Stitt not supportive of Medicaid expansion in Oklahoma
Oklahoma Gov. Kevin Stitt says he doesn’t want the state locked into matching federal funds for a Medicaid expansion, claiming Congress might pass more of the burden to the states in the future. OKLAHOMA FARM REPORT
OKLAHOMA CITY – Oklahoma Gov. Kevin Stitt is not too keen on expanding Medicaid under the provisions of the Affordable Care Act, also known as “Obamacare.” Or at least he would rather the voters not force it on lawmakers.
The Oklahoman recently reported that Stitt would “actively discourage” state voters from approving a Medicaid expansion by getting a state question on the November 2020 ballot.
“I’m going to tell Oklahomans that’s the wrong approach, but I understand I’ve got to give them a Plan B,” Stitt told the Oklahoman.
Expansion supporters have filed to gather signatures for an initiative petition to let voters decide on the funding. The petition will need 178,000 signatures to trigger a state question.
The petition was sought because it’s unlikely state legislators will vote for the expansion. With Republicans controlling the House and Senate, Democrats do not hold enough seats in either chamber to derail the 75 percent approval needed for new revenue measures.
Oklahoma is among 14 states that do not accept the ACA Medicaid expansion. The arguments against expansion include the state not being able to afford it, or the possibility of the federal government offloading some funding burden to the states. Match rates vary, but the federal government currently picks up more than 90 percent of the bill for most states.
Supporters have argued that Oklahoma taxpayers are helping foot the federal expense of Medicaid expansion and reaping none of the benefit.
CN officials have taken no official stance on whether it believes Oklahoma should accept the Medicaid expansion – uninsured Cherokees can receive health care through tribal services – but the tribe encourages its citizens to purchase health insurance if possible. CN Health Services can bill insurers for reimbursement, thereby stretching the Nation’s health care resources. The CN has estimated that about half its citizens do not carry health insurance.
The option to take or leave Medicaid expansion was established when the U.S. Supreme Court – while ruling the ACA constitutional – decided the Medicaid provisions were unreasonable. The ruling said the federal government could not withhold matching funds for state Medicaid programs if they didn’t increase eligibility to 133 percent of the federal poverty level.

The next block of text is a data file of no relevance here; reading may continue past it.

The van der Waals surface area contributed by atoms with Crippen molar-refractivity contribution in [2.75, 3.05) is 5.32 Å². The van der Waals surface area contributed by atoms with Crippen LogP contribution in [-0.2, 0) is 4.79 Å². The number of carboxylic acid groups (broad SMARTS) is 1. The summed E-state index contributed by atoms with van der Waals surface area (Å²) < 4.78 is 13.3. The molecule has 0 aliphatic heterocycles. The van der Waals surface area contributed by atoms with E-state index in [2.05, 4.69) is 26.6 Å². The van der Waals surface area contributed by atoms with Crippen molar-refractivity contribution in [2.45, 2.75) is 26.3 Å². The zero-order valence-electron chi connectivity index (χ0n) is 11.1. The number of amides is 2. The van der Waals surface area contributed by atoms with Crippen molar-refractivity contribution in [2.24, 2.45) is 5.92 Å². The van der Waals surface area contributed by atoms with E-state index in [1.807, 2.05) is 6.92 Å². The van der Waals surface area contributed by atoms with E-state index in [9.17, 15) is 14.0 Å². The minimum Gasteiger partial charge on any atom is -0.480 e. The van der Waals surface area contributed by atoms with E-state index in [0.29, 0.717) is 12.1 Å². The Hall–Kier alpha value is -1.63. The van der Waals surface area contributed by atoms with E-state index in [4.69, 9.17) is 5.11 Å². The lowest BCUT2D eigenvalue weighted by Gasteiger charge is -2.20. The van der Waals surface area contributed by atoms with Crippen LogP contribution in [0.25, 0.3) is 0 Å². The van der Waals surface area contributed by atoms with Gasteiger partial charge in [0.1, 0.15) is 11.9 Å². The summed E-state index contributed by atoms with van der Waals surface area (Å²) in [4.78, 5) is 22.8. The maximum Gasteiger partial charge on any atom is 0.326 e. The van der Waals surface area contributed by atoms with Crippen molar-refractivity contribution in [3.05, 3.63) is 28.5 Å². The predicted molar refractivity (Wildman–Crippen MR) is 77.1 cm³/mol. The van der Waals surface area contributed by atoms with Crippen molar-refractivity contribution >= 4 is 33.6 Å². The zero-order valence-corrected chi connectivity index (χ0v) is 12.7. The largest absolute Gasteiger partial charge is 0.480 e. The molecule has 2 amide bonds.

Medicaid expansion was expected to offset some reductions to Medicare reimbursements. In states that refuse expansion, hospitals and health care providers may try to recover lost revenue from other insured patients.
Some states have attached work requirements to Medicaid eligibility. While decried by some, such requirements are believed to have little effect on benefits or costs.
Stitt told the Oklahoman he would any Medicaid expansion ballot question that doesn’t include a work requirement.
While stumping for the office, Stitt said: “Obamacare is a disastrous law that Congress should repeal and replace with a solution that encourages a competitive business climate to drive down cost for all Oklahomans and increase health care options.”
But after taking office in January, his hostility toward expansion seemed to soften, though he expressed little enthusiasm for locking in on federal terms. In January, Stitt and GOP lawmakers suggested they might be more receptive to expansion with an opt-out or waiver.
“I’m going to be very careful where I don’t put Oklahoma in a tough situation ... where we’re stuck providing more government services and a billion dollar price tag,” Stitt said in January. “We’ve got to be very careful, but absolutely.”
Stitt claimed he would not “say never” to expansion, but said he also had to look at the “big picture” of what is best for all Oklahomans.
“While Medicaid expansion currently stops at a 90 percent federal match, we cannot assume that it will remain this high forever,” he said. “The estimated $150 million price tag today for Oklahoma to expand Medicaid could leave us down the road fronting more than $1 billion when the federal government pulls back on its commitment.”